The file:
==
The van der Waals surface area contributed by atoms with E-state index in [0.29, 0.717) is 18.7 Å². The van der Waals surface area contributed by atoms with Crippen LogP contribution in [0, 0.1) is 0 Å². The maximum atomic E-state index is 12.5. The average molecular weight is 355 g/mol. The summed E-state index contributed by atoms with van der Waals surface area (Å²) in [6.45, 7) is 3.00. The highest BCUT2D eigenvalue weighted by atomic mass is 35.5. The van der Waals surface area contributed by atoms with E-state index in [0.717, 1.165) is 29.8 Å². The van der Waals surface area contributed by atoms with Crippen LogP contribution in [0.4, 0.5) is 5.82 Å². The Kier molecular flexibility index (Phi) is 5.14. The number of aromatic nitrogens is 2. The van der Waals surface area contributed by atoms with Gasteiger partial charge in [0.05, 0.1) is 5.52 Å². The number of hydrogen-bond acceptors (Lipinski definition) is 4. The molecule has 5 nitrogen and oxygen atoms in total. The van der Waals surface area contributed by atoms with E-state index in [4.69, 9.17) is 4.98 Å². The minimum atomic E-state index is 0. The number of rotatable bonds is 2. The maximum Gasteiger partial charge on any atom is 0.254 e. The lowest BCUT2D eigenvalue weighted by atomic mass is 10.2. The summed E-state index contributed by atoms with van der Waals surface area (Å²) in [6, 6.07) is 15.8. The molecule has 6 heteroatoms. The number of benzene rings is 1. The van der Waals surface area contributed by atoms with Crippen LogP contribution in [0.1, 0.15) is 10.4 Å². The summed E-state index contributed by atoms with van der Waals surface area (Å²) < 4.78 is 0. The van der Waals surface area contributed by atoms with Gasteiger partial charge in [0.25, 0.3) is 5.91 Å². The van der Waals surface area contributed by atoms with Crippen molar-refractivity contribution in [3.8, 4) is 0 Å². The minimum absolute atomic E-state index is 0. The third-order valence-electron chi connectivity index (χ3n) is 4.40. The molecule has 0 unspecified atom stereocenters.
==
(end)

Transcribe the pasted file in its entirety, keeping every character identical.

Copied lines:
The van der Waals surface area contributed by atoms with E-state index in [0.29, 0.717) is 18.7 Å². The van der Waals surface area contributed by atoms with Crippen LogP contribution in [0, 0.1) is 0 Å². The maximum atomic E-state index is 12.5. The average molecular weight is 355 g/mol. The summed E-state index contributed by atoms with van der Waals surface area (Å²) in [6.45, 7) is 3.00. The highest BCUT2D eigenvalue weighted by atomic mass is 35.5. The van der Waals surface area contributed by atoms with E-state index in [0.717, 1.165) is 29.8 Å². The van der Waals surface area contributed by atoms with Crippen LogP contribution in [0.4, 0.5) is 5.82 Å². The Kier molecular flexibility index (Phi) is 5.14. The number of aromatic nitrogens is 2. The van der Waals surface area contributed by atoms with Gasteiger partial charge in [0.05, 0.1) is 5.52 Å². The number of hydrogen-bond acceptors (Lipinski definition) is 4. The molecule has 5 nitrogen and oxygen atoms in total. The van der Waals surface area contributed by atoms with E-state index in [4.69, 9.17) is 4.98 Å². The minimum atomic E-state index is 0. The number of rotatable bonds is 2. The maximum Gasteiger partial charge on any atom is 0.254 e. The lowest BCUT2D eigenvalue weighted by atomic mass is 10.2. The summed E-state index contributed by atoms with van der Waals surface area (Å²) in [6, 6.07) is 15.8. The molecule has 6 heteroatoms. The number of benzene rings is 1. The van der Waals surface area contributed by atoms with Crippen LogP contribution in [0.1, 0.15) is 10.4 Å². The summed E-state index contributed by atoms with van der Waals surface area (Å²) < 4.78 is 0. The van der Waals surface area contributed by atoms with Gasteiger partial charge in [0.25, 0.3) is 5.91 Å². The van der Waals surface area contributed by atoms with Crippen molar-refractivity contribution in [3.8, 4) is 0 Å². The minimum absolute atomic E-state index is 0. The third-order valence-electron chi connectivity index (χ3n) is 4.40. The molecule has 0 unspecified atom stereocenters.